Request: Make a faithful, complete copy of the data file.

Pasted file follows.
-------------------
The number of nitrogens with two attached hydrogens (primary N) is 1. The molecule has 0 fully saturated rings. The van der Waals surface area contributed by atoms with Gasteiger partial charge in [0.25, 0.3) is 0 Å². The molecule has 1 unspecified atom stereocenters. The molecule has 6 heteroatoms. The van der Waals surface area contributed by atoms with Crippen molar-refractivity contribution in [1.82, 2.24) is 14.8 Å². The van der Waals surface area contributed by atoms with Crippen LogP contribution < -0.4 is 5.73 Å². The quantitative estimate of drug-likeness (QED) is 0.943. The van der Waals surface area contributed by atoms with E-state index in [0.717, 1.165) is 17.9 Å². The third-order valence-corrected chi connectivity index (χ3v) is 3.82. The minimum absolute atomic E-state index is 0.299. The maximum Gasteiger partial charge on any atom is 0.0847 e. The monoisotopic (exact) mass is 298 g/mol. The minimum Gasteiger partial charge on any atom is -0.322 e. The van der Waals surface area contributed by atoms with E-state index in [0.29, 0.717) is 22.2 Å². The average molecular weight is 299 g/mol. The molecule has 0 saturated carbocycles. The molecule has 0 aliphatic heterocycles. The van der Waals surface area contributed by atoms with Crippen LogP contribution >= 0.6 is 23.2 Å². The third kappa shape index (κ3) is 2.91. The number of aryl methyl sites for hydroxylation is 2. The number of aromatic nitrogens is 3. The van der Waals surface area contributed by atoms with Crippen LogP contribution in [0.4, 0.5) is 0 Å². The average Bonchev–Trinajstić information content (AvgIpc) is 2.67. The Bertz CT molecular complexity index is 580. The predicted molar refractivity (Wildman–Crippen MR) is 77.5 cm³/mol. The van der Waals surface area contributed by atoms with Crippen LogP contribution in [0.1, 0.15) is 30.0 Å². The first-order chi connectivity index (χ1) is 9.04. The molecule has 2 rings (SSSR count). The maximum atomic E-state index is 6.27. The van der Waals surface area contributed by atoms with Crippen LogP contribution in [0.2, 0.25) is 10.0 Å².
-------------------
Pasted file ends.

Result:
The number of nitrogens with two attached hydrogens (primary N) is 1. The molecule has 0 fully saturated rings. The van der Waals surface area contributed by atoms with Gasteiger partial charge in [0.25, 0.3) is 0 Å². The molecule has 1 unspecified atom stereocenters. The molecule has 6 heteroatoms. The van der Waals surface area contributed by atoms with Crippen molar-refractivity contribution in [1.82, 2.24) is 14.8 Å². The van der Waals surface area contributed by atoms with Crippen LogP contribution < -0.4 is 5.73 Å². The quantitative estimate of drug-likeness (QED) is 0.943. The van der Waals surface area contributed by atoms with E-state index in [0.717, 1.165) is 17.9 Å². The third-order valence-corrected chi connectivity index (χ3v) is 3.82. The minimum absolute atomic E-state index is 0.299. The maximum Gasteiger partial charge on any atom is 0.0847 e. The monoisotopic (exact) mass is 298 g/mol. The minimum Gasteiger partial charge on any atom is -0.322 e. The van der Waals surface area contributed by atoms with E-state index in [0.29, 0.717) is 22.2 Å². The average molecular weight is 299 g/mol. The molecule has 0 saturated carbocycles. The molecule has 0 aliphatic heterocycles. The van der Waals surface area contributed by atoms with Crippen LogP contribution >= 0.6 is 23.2 Å². The third kappa shape index (κ3) is 2.91. The number of aryl methyl sites for hydroxylation is 2. The number of aromatic nitrogens is 3. The van der Waals surface area contributed by atoms with Crippen LogP contribution in [0.4, 0.5) is 0 Å². The average Bonchev–Trinajstić information content (AvgIpc) is 2.67. The Bertz CT molecular complexity index is 580. The predicted molar refractivity (Wildman–Crippen MR) is 77.5 cm³/mol. The van der Waals surface area contributed by atoms with Crippen LogP contribution in [0.1, 0.15) is 30.0 Å². The first-order chi connectivity index (χ1) is 9.04. The molecule has 2 rings (SSSR count). The maximum atomic E-state index is 6.27. The van der Waals surface area contributed by atoms with Crippen LogP contribution in [0.2, 0.25) is 10.0 Å².